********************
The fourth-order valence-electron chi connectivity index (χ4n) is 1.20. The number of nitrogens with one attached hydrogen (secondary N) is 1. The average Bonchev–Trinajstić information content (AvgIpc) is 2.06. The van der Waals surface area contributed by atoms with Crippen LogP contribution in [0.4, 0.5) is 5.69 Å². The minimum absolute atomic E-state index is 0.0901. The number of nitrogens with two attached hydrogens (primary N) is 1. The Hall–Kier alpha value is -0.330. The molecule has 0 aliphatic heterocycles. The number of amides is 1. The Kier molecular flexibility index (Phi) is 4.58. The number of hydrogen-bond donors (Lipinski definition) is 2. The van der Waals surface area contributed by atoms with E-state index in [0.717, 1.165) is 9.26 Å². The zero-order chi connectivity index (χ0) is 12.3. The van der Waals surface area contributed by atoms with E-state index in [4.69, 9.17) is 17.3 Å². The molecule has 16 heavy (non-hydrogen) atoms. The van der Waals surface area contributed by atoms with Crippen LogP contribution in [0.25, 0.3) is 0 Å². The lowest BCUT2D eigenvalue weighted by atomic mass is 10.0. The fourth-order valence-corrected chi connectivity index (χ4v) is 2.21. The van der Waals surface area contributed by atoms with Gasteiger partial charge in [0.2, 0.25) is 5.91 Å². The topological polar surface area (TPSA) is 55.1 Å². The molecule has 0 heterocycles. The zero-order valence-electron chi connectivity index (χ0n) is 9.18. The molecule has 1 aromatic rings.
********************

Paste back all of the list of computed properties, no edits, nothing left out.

The fourth-order valence-electron chi connectivity index (χ4n) is 1.20. The number of nitrogens with one attached hydrogen (secondary N) is 1. The average Bonchev–Trinajstić information content (AvgIpc) is 2.06. The van der Waals surface area contributed by atoms with Crippen LogP contribution in [0.4, 0.5) is 5.69 Å². The minimum absolute atomic E-state index is 0.0901. The number of nitrogens with two attached hydrogens (primary N) is 1. The Hall–Kier alpha value is -0.330. The molecule has 0 aliphatic heterocycles. The number of amides is 1. The Kier molecular flexibility index (Phi) is 4.58. The number of hydrogen-bond donors (Lipinski definition) is 2. The van der Waals surface area contributed by atoms with E-state index in [0.717, 1.165) is 9.26 Å². The zero-order chi connectivity index (χ0) is 12.3. The van der Waals surface area contributed by atoms with E-state index in [4.69, 9.17) is 17.3 Å². The molecule has 16 heavy (non-hydrogen) atoms. The van der Waals surface area contributed by atoms with Crippen LogP contribution in [0.25, 0.3) is 0 Å². The lowest BCUT2D eigenvalue weighted by atomic mass is 10.0. The fourth-order valence-corrected chi connectivity index (χ4v) is 2.21. The van der Waals surface area contributed by atoms with Gasteiger partial charge in [0.2, 0.25) is 5.91 Å². The topological polar surface area (TPSA) is 55.1 Å². The molecule has 0 heterocycles. The zero-order valence-electron chi connectivity index (χ0n) is 9.18. The molecule has 1 aromatic rings.